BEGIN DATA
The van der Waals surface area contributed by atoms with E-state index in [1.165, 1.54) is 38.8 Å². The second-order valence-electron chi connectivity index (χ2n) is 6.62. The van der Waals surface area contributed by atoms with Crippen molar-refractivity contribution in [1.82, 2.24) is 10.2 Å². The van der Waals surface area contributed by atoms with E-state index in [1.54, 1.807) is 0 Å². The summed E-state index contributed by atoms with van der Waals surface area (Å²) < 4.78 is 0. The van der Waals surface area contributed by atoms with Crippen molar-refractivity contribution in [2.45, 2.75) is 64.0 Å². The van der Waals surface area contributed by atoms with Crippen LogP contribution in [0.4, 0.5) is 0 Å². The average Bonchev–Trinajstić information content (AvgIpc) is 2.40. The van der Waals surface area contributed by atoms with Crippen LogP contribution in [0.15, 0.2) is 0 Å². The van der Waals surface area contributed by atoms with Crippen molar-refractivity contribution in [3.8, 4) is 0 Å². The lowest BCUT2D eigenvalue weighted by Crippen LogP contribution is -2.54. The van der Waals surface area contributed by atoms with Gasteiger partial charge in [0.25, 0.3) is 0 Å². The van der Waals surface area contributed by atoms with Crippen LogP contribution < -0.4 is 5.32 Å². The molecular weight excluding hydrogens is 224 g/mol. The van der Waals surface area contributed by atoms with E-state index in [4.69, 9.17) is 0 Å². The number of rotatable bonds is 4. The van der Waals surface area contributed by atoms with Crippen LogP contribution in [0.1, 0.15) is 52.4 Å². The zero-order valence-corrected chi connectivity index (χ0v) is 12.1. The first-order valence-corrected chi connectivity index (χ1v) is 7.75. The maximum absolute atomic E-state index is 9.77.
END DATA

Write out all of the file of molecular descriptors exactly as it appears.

The van der Waals surface area contributed by atoms with E-state index in [1.165, 1.54) is 38.8 Å². The second-order valence-electron chi connectivity index (χ2n) is 6.62. The van der Waals surface area contributed by atoms with Crippen molar-refractivity contribution in [1.82, 2.24) is 10.2 Å². The van der Waals surface area contributed by atoms with E-state index in [1.54, 1.807) is 0 Å². The summed E-state index contributed by atoms with van der Waals surface area (Å²) < 4.78 is 0. The van der Waals surface area contributed by atoms with Crippen molar-refractivity contribution in [2.45, 2.75) is 64.0 Å². The van der Waals surface area contributed by atoms with Crippen LogP contribution in [0.4, 0.5) is 0 Å². The average Bonchev–Trinajstić information content (AvgIpc) is 2.40. The van der Waals surface area contributed by atoms with Crippen LogP contribution in [0.15, 0.2) is 0 Å². The van der Waals surface area contributed by atoms with Crippen molar-refractivity contribution in [3.8, 4) is 0 Å². The lowest BCUT2D eigenvalue weighted by Crippen LogP contribution is -2.54. The van der Waals surface area contributed by atoms with Gasteiger partial charge in [0.25, 0.3) is 0 Å². The van der Waals surface area contributed by atoms with Crippen LogP contribution < -0.4 is 5.32 Å². The molecular weight excluding hydrogens is 224 g/mol. The van der Waals surface area contributed by atoms with E-state index in [4.69, 9.17) is 0 Å². The number of rotatable bonds is 4. The van der Waals surface area contributed by atoms with Crippen LogP contribution in [0.1, 0.15) is 52.4 Å². The zero-order valence-corrected chi connectivity index (χ0v) is 12.1. The first-order valence-corrected chi connectivity index (χ1v) is 7.75. The maximum absolute atomic E-state index is 9.77.